Knowing that acquiring a ship would need to be a private venture, Shaw put together the Tall Ship Providence Foundation in 2017. Since then, the ship has undergone restorations in Massachusetts and Maine.
“It was a serious fixer-upper project, but that kind of worked in our favor because we could raise the money as we went,” Shaw said. “We ended up spending just over $1 million on the acquisition and restoration of the ship. I probably couldn’t raise that out of the gate, but I raised the $200,000 to buy and then kept raising enough to stay ahead of the dockyard bills.”
The majority of the funding has come from local businesses and private donors, Shaw said.
“The first group to support it were the local restauranteurs, because I know them and they had seen that it’s good for business,” Shaw said. “Then I just kept broadening the circle to include Alexandria residents, businesses, and it’s been great.”
In the past two years, the foundation has raised nearly $1.5 million, Shaw said. In that same time period, while Providence was being restored, its foundation in Alexandria was preparing its programming.
The ship will serve as a self-sustaining, for-profit attraction, offering a variety of tours, cruises and education opportunities, according to Clair Sassin, executive director of the Tall Ship Providence Foundation.
“We’re gonna be an attraction, a living-history attraction,” Sassin said. “Alexandria’s a port city, and I think it’s an ideal place to have a tall ship. Our goal is to entertain, educate and serve as an economic development piece for Alexandria and the region.”
In 2019, programming will include tours every half hour, ranging in price from $10 to $14. Up to 25 guests per tour will gather in the Tall Ship Providence Foundation’s interim visitors center at 1 Cameron St. underneath the Chart House. From there, character interpreters – including a John Paul Jones interpreter with a Scottish accent – will lead them on a tour of the ship’s deck, captain’s cabin and hold.
In addition to daily tours, the Tall Ship Providence Foundation will host weekly themed cruises, including a craft beer cruise on Friday nights and a family-friendly pirate cruise on Saturday mornings. The ship will also be available for birthday parties, private charters and eight-person dinners in the captain’s cabin.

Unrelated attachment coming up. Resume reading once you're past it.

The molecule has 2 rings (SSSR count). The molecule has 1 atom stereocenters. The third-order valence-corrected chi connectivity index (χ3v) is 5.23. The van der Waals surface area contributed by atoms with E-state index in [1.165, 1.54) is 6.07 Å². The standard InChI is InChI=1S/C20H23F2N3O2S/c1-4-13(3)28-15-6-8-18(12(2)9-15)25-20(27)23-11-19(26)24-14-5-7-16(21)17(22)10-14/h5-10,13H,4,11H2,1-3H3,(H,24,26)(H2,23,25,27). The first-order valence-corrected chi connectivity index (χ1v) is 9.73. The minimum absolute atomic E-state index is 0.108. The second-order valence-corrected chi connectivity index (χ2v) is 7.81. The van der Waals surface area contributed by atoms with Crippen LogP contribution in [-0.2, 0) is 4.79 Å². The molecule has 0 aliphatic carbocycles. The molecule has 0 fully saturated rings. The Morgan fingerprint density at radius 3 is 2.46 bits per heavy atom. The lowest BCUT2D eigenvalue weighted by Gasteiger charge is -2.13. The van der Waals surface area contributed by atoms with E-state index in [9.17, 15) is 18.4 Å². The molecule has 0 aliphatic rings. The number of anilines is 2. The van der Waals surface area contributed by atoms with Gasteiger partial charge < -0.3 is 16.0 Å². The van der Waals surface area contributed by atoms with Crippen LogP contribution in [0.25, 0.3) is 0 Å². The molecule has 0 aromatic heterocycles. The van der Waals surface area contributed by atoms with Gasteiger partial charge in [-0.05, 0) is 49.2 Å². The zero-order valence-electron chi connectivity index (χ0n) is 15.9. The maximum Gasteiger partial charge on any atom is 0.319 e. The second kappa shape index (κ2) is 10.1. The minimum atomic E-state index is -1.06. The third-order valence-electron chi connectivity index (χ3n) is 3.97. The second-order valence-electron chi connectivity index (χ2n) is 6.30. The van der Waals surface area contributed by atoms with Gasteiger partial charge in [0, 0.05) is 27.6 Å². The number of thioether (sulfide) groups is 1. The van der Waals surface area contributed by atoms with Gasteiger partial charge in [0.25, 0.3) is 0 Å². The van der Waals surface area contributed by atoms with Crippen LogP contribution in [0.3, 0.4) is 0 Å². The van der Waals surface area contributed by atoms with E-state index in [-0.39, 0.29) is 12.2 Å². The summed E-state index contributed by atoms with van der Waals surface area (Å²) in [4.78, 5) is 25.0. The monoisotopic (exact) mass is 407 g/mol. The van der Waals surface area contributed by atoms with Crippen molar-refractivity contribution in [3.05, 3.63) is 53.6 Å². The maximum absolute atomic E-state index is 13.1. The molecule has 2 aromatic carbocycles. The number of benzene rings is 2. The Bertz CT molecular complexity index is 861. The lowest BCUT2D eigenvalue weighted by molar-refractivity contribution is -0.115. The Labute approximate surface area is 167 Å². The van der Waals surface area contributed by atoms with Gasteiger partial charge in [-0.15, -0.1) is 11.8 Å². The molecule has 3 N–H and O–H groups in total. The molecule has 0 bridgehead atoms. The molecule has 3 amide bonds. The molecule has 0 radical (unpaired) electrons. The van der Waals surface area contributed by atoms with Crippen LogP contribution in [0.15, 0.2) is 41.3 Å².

As for educational opportunities, the foundation has already established a partnership with the Alexandria Seaport Foundation, an organization that provides one-on-one mentoring, project-based learning and apprenticeships to 16- through 22-year-olds in need of a new start, according to its website. Many of the organization’s apprentices have had past issues with law enforcement, school, anxiety and depression.
Through the partnership with the Tall Ship Providence Foundation, the Seaport Foundation’s apprentices will help maintain the ship.
“I knew the impact [the Seaport Foundation] was having on kids’ lives,” Shaw said. “And we thought that, well, if we’re going to bring a ship up here, we’re going to need a crew and people to do maintenance and woodworking projects because even if the hull is fiberglass, everything else is wood on this ship.”
One of the Seaport Foundation’s apprentices spent the last year in Maine working on Providence’s restorations under a master craftsman, Shaw said. That apprentice now has a full-time job as a shipwright in Maine.
“We’re looking forward to kind of strengthening this partnership in the months and years to come,” Shaw said.
In 2020, the Tall Ship Providence Foundation plans to relocate to a permanent visitor’s center at the foot of King Street, where the city has set aside funding to build a floating dock for Providence. While acquiring the ship was largely a private venture, Shaw said the city’s support has been overwhelming.
“The tall ship is going to serve a lot of different needs for our community,” Mayor Justin Wilson said at a Tuesday morning press conference. “It’s obviously going to be an economic development engine for us. … It’s also going to be a cultural, educational touchstone for our city. … We look forward to many years in advance of using the Tall Ship Providence as a symbol of our city and as a symbol of our city’s history.”
The foundation has not set a start date for tours and cruises, since the ship will require more work now that it has made its way to Alexandria. For more information, visit tallshipprovidence.org.